Opinion: Is It Enough?

In the face of a debt-filled future, this year’s college applicants may see President Biden’s loan forgiveness as a small gesture — but it’s a long overdue step in the right direction.

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montage: swic.edu & ontocollege.com

College student debt in the U.S. is so exorbitant that many future graduates see the President’s loan forgiveness plan as a mere Band-Aid.

677 billion Hershey Bars or 179 million all-inclusive trips to Hawaii—either option costs roughly $1.6 trillion. This price tag sounds impossible, infinitely exorbitant, simply unfathomable. But it is this same figure, $1.6 trillion, that signifies the total student debt in the U.S. 

Across the U.S., one out of every two students who pursue an undergraduate degree will graduate college with debt. When you look at your lab partner in AP Bio, they have a fifty percent chance of being in debt, or as you wander the halls between classes and make awkward eye contact with kids you’ve never noticed before, remember that half of them may be forced to take out a loan to pay for college.

As NASH seniors enter the grueling college admissions process this fall, they are forced to ask themselves more than just whether a college will be a good fit. The other critical question before them is whether they can afford it.

By January, many seniors will be well aware of the opportunities for scholarships, grants, and low-interest loans. The possibilities are numerous, from the FAFSA to merit-based scholarships.

But the price of public and private colleges has tripled since 1980, while scholarships and grants have not kept up. For most low- and middle-income students, there is only one other option remaining—loans. 

Near the end of the summer, however, the Biden administration came through on its promise of debt forgiveness. The three-part plan will begin by giving $10,000 in loan forgiveness to graduates who make less than $125,000 a year.

But for middle class students planning on accumulating debt, $10,000 may not make a sizable difference in their financial future.

“I am lucky to have a college fund that will ensure I won’t accrue debt, but for my friends, $10,000 is just not enough,” NASH senior Alison Lee said.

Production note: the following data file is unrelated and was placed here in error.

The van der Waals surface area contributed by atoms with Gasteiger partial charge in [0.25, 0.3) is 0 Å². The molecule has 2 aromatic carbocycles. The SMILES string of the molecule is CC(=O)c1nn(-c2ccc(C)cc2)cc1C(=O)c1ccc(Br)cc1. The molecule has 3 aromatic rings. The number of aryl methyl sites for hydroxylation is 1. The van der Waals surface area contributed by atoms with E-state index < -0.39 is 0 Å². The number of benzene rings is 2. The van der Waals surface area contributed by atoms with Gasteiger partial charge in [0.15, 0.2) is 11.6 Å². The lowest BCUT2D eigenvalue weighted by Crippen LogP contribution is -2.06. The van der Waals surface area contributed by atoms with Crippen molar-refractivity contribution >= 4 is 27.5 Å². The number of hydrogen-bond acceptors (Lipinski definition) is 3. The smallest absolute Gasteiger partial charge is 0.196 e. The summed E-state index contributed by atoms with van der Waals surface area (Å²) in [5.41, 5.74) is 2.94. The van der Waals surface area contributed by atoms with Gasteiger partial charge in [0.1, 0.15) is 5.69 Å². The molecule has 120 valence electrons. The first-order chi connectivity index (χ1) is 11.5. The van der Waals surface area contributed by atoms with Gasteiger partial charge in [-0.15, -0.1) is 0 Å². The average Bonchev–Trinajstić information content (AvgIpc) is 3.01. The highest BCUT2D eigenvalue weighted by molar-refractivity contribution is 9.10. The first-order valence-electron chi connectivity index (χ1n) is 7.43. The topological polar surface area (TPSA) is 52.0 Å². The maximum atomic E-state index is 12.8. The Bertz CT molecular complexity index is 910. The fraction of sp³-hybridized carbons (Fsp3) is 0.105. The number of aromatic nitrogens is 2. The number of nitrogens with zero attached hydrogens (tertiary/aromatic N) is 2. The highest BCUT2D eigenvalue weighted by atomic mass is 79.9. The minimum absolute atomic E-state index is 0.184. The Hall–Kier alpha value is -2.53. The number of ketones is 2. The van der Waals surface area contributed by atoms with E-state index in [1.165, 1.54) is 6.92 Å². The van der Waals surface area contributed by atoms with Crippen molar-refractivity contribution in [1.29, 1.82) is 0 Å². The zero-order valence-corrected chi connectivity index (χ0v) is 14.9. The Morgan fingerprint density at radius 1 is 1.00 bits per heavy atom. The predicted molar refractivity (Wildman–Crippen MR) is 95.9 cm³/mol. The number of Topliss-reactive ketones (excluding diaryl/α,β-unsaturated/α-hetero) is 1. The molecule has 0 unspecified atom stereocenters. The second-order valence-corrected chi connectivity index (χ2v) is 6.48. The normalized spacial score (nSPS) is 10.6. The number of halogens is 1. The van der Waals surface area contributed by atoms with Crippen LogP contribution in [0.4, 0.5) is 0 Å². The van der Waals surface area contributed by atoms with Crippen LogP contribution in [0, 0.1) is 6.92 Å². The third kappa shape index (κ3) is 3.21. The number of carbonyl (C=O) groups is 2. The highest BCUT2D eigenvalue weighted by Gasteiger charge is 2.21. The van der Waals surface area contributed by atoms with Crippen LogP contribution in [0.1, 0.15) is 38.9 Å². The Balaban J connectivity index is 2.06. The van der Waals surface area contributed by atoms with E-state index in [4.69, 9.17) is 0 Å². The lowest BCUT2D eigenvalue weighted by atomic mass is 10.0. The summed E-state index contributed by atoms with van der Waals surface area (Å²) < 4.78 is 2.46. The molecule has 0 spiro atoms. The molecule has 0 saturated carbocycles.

Since I was in middle school, I’ve dreamt of attending NYU —and not just because I want to better relate to “Empire State of Mind.” But watching my mother’s demeanor change when I announced NYU, where tuition, room and board can exceed $75,000 per year, shoved my ego back into place.

From a young age, my classmates and I dreamt of walking across green quads with our backpacks, studying late at night in libraries with papers strewn about the table, and perhaps even moving far from home to an entirely different part of the country or the world. I remember hearing tales from the Class of 2022 about the late nights they spent filling out the Common App or the seemingly endless college tours they went on, but rarely did advice about the financial implications get imparted.

I can still distinctly remember the words of one of my closest friends, a senior last year, as the May 1st decision deadline approached last spring.

“I think I had no choice,” she said. “It was not my top school, but they have given me the most money.”

Hearing these words from one of the most intelligent and motivated people I know broke my heart. I had thought that she was better off than I am financially, but I never knew the stress she was under when choosing between debt and her dream school. 

This is the reality that has seniors questioning the bottom line impact of the President’s forgiveness plan.

“As a student from a middle class family, it isn’t making a huge difference,” NASH senior Mia Fleming said. “Families like mine barely get aid as it is, but 10,000 is just a small dent. For me, college debt is just in my future.”

Fleming watched her sister struggle through the same college application process last year. To much of the middle class, $10,000 does too little to offset decades of steep price increases by colleges and universities. 

I can still remember the words of one of my closest friends as the May 1st decision deadline approached last spring. ‘I think I had no choice,” she said. “It was not my top school, but they have given me the most money.’”

To me, however, $10,000 is a blessing.

As I entered the college application process over the summer, the words of my mother continued to echo in my head: “College debt is the responsibility of a parent.” But we are a low-income family, and I knew that my life and my mother’s will be forever altered by the college I decide to attend. 

I’m feeling differently now.

Nearly all recipients of Pell Grants, which can significantly offset tuition fees (though less so in recent years), come from families whose incomes are below $60,000. Biden’s plan, which promises even more money to Pell Grant recipients, will prove to be life-changing to my family.

But problems remain. Though the White House is focusing 90% of debt forgiveness on families like mine, low-income students have only a 10% chance of receiving a college education. In poorer homes and communities, students are less likely to receive adequate motivation and resources regarding a post-secondary education, including its financial implications. 

Perhaps the President’s plan will encourage more poor students to continue their education in college.  And perhaps it will not make a meaningful difference in the lives of middle class students with the same plans.

But what is for certain is that the nation is moving in the right direction regarding student debt. It is now up to the Class of 2023 to continue to lead the fight.